There's no doubt that Robinson was a remarkable man, argues Metaxas, in his new "Seven Men: And the Secret of Their Greatness." But Robinson was also a remarkably courageous and truly devout Christian man. Thus, he included Robinson's story in a book that explores the faith commitments of George Washington, William Wilberforce, Eric Liddell, Pope John Paul II, Chuck Colson and Dietrich Bonhoeffer.

In the classic "Chariots of Fire," which won the Oscar for best picture, the Olympic runner and future missionary Liddell is repeatedly shown preaching, parsing scripture and discussing the beliefs that led to his pivotal decision not to run in Sunday races at the 1924 Olympics in Paris. "Try to imagine that movie without those scenes," noted Metaxas, in a telephone interview.

The key "42" scene -- when Robinson meets Rickey on Aug. 28, 1945 -- could have depicted what actually happened at the time. Rickey pulled out a copy of a classic devotional work, "Life of Christ" by Giovanni Papini, and read aloud the passage in which the author discusses the Sermon on the Mount, including the reference that describes the "turn the other cheek" challenge as "the most stupefying" of the "revolutionary teachings" of Jesus.

It wouldn't have taken long to read the scripture that so inspired Rickey and Robinson, said Metaxas. The Gospel of St. Matthew states: "Ye have heard it hath been said, An eye for and eye, and a tooth for a tooth: But I say unto you, That ye resist not evil: But whosoever shall smite thee on thy right cheek, turn to him the other also."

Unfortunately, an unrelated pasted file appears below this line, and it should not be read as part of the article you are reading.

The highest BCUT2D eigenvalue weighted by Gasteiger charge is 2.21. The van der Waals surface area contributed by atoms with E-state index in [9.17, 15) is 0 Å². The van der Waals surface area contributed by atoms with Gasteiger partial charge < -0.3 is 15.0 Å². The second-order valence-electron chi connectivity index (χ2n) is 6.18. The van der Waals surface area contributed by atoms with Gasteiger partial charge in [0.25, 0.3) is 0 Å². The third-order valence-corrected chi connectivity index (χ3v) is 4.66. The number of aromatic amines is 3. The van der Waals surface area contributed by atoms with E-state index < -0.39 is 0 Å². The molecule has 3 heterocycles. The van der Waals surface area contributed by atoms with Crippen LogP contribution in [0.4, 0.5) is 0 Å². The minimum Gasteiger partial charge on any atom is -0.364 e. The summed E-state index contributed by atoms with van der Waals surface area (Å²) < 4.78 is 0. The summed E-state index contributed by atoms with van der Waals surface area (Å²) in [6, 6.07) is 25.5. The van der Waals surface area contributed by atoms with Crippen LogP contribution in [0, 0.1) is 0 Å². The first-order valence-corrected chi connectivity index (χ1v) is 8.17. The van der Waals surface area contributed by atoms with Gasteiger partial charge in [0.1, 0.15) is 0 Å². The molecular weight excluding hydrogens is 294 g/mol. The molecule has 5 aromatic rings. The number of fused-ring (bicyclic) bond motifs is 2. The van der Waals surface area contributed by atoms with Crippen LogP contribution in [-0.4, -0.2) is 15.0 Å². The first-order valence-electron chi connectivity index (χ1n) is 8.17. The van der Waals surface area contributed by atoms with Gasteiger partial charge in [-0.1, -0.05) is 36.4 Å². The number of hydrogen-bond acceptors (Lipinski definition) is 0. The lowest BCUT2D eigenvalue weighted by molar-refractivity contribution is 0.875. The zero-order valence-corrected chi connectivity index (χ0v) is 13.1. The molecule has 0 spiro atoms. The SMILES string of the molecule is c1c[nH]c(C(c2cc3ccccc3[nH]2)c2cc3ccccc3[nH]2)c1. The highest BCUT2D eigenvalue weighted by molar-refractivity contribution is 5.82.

The reason, quite literally, that Rickey "choose Jackie Robinson was his strong moral character and his Christian faith," said Metaxas. "There were other great black players out there. But could they have taken the stand that Jackie took? ...

"That first meeting is the moment. That scene is the heart of this story and Jesus is right there in the middle of it."

It would have been wonderful if "42" had also noted the strong faith of Robinson's mother, Mallie. Then there was a crucial Methodist mentor named Karl Downs who taught the great ballplayer that obeying the command to "resist not evil" was not cowardly, but heroic, said Metaxas.

But movies are movies and, often, what matters the most are the visual images. Thus, it's crucial that Helgeland didn't include scenes in which Robinson is shown doing what he repeatedly said that he did day after day in those tense early years in major-league baseball -- getting down on his knees, praying for strength and patience.

"I'm not saying that this is a horrible movie," stressed Metaxas. "Yes, Robinson is shown closing his eyes for 0.87 seconds before he runs out onto the field and he's hit by the occasional inspirational ray of sunlight. ... But why are people afraid of showing a true American hero getting down on his knees and praying? What's so scary about that?

"It's like people think that prayer is a sign of weakness. Well, getting down on his knees didn't make Jackie Robinson weak. That's what helped make him strong."

Alveda King's old dream

Fox News star Glenn Beck staged the show at the Lincoln Memorial, and then fired up his flock by claiming, "Something that is beyond man is happening. America today begins to turn back to God." Mama Grizzly Sarah Palin almost stole the show with a political shot at President Barack Obama, telling her fans, "You too know that we must not fundamentally transform America as some would want. We must restore America and restore her honor!"

But there was only one African-American preacher present whose last name was spelled K-I-N-G. There was only one orator who could infuriate pundits simply by standing with Beck on the 47th anniversary of her martyred uncle's "I Have a Dream" speech.